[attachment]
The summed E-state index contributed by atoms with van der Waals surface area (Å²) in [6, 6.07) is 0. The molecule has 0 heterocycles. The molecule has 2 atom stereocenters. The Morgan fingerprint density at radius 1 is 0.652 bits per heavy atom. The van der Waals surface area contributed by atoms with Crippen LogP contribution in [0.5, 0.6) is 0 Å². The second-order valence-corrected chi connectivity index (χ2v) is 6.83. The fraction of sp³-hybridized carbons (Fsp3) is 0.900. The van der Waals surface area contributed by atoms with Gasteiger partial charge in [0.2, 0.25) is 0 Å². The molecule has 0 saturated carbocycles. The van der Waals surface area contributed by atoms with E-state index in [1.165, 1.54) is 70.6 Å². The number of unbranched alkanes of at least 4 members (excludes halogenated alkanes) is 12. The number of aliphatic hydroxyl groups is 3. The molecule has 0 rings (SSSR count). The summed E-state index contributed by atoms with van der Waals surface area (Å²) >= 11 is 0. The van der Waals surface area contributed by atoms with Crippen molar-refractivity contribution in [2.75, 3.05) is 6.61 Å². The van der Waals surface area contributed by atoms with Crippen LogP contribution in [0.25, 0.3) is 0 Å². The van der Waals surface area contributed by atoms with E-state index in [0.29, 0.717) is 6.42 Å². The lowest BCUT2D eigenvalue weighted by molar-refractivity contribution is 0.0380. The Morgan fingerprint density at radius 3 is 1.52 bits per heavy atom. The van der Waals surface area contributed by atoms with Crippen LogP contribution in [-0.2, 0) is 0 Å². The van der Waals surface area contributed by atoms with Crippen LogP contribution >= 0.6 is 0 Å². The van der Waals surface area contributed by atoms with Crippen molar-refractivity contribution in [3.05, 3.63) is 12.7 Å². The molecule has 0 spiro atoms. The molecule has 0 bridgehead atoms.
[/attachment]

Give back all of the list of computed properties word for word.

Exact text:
The summed E-state index contributed by atoms with van der Waals surface area (Å²) in [6, 6.07) is 0. The molecule has 0 heterocycles. The molecule has 2 atom stereocenters. The Morgan fingerprint density at radius 1 is 0.652 bits per heavy atom. The van der Waals surface area contributed by atoms with Crippen LogP contribution in [0.5, 0.6) is 0 Å². The second-order valence-corrected chi connectivity index (χ2v) is 6.83. The fraction of sp³-hybridized carbons (Fsp3) is 0.900. The van der Waals surface area contributed by atoms with Gasteiger partial charge in [0.2, 0.25) is 0 Å². The molecule has 0 saturated carbocycles. The van der Waals surface area contributed by atoms with E-state index in [1.165, 1.54) is 70.6 Å². The number of unbranched alkanes of at least 4 members (excludes halogenated alkanes) is 12. The number of aliphatic hydroxyl groups is 3. The molecule has 0 rings (SSSR count). The summed E-state index contributed by atoms with van der Waals surface area (Å²) >= 11 is 0. The van der Waals surface area contributed by atoms with Crippen molar-refractivity contribution in [2.75, 3.05) is 6.61 Å². The van der Waals surface area contributed by atoms with Crippen LogP contribution in [0.25, 0.3) is 0 Å². The van der Waals surface area contributed by atoms with E-state index in [0.29, 0.717) is 6.42 Å². The lowest BCUT2D eigenvalue weighted by molar-refractivity contribution is 0.0380. The Morgan fingerprint density at radius 3 is 1.52 bits per heavy atom. The van der Waals surface area contributed by atoms with Crippen LogP contribution in [-0.2, 0) is 0 Å². The van der Waals surface area contributed by atoms with Crippen LogP contribution >= 0.6 is 0 Å². The van der Waals surface area contributed by atoms with Crippen molar-refractivity contribution in [3.05, 3.63) is 12.7 Å². The molecule has 0 spiro atoms. The molecule has 0 bridgehead atoms.